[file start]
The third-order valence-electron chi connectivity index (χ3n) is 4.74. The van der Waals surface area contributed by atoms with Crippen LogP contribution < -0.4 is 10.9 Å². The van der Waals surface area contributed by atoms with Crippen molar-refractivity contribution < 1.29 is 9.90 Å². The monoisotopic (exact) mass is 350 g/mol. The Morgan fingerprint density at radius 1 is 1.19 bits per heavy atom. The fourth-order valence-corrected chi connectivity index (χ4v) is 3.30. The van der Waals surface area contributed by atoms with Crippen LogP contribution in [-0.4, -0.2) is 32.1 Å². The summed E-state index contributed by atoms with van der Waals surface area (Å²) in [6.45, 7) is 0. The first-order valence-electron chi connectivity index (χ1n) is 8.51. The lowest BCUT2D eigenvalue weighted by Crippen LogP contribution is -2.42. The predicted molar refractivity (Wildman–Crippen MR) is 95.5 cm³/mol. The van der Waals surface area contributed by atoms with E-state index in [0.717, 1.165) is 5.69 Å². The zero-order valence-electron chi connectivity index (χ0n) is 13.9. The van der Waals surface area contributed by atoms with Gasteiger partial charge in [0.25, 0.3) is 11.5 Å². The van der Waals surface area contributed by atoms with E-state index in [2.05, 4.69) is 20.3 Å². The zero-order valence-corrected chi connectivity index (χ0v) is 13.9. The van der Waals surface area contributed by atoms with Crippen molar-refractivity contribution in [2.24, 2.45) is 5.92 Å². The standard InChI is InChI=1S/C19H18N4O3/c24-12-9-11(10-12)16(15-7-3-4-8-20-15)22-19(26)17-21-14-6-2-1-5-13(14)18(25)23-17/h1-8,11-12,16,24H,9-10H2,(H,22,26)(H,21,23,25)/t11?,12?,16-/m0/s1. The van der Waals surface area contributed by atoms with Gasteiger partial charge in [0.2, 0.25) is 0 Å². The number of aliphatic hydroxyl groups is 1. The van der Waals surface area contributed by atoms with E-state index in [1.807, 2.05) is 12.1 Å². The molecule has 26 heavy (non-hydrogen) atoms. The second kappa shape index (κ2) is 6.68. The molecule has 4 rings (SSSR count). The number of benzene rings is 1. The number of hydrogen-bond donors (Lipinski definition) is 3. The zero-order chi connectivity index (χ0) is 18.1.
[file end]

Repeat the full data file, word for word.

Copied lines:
The third-order valence-electron chi connectivity index (χ3n) is 4.74. The van der Waals surface area contributed by atoms with Crippen LogP contribution < -0.4 is 10.9 Å². The van der Waals surface area contributed by atoms with Crippen molar-refractivity contribution < 1.29 is 9.90 Å². The monoisotopic (exact) mass is 350 g/mol. The Morgan fingerprint density at radius 1 is 1.19 bits per heavy atom. The fourth-order valence-corrected chi connectivity index (χ4v) is 3.30. The van der Waals surface area contributed by atoms with Crippen LogP contribution in [-0.4, -0.2) is 32.1 Å². The summed E-state index contributed by atoms with van der Waals surface area (Å²) in [6.45, 7) is 0. The first-order valence-electron chi connectivity index (χ1n) is 8.51. The lowest BCUT2D eigenvalue weighted by Crippen LogP contribution is -2.42. The predicted molar refractivity (Wildman–Crippen MR) is 95.5 cm³/mol. The van der Waals surface area contributed by atoms with E-state index in [0.717, 1.165) is 5.69 Å². The zero-order valence-electron chi connectivity index (χ0n) is 13.9. The van der Waals surface area contributed by atoms with Gasteiger partial charge in [0.25, 0.3) is 11.5 Å². The van der Waals surface area contributed by atoms with E-state index in [2.05, 4.69) is 20.3 Å². The zero-order valence-corrected chi connectivity index (χ0v) is 13.9. The van der Waals surface area contributed by atoms with Crippen molar-refractivity contribution in [2.24, 2.45) is 5.92 Å². The standard InChI is InChI=1S/C19H18N4O3/c24-12-9-11(10-12)16(15-7-3-4-8-20-15)22-19(26)17-21-14-6-2-1-5-13(14)18(25)23-17/h1-8,11-12,16,24H,9-10H2,(H,22,26)(H,21,23,25)/t11?,12?,16-/m0/s1. The van der Waals surface area contributed by atoms with Gasteiger partial charge in [0.2, 0.25) is 0 Å². The number of aliphatic hydroxyl groups is 1. The van der Waals surface area contributed by atoms with E-state index in [1.807, 2.05) is 12.1 Å². The molecule has 26 heavy (non-hydrogen) atoms. The second kappa shape index (κ2) is 6.68. The molecule has 4 rings (SSSR count). The number of benzene rings is 1. The number of hydrogen-bond donors (Lipinski definition) is 3. The zero-order chi connectivity index (χ0) is 18.1.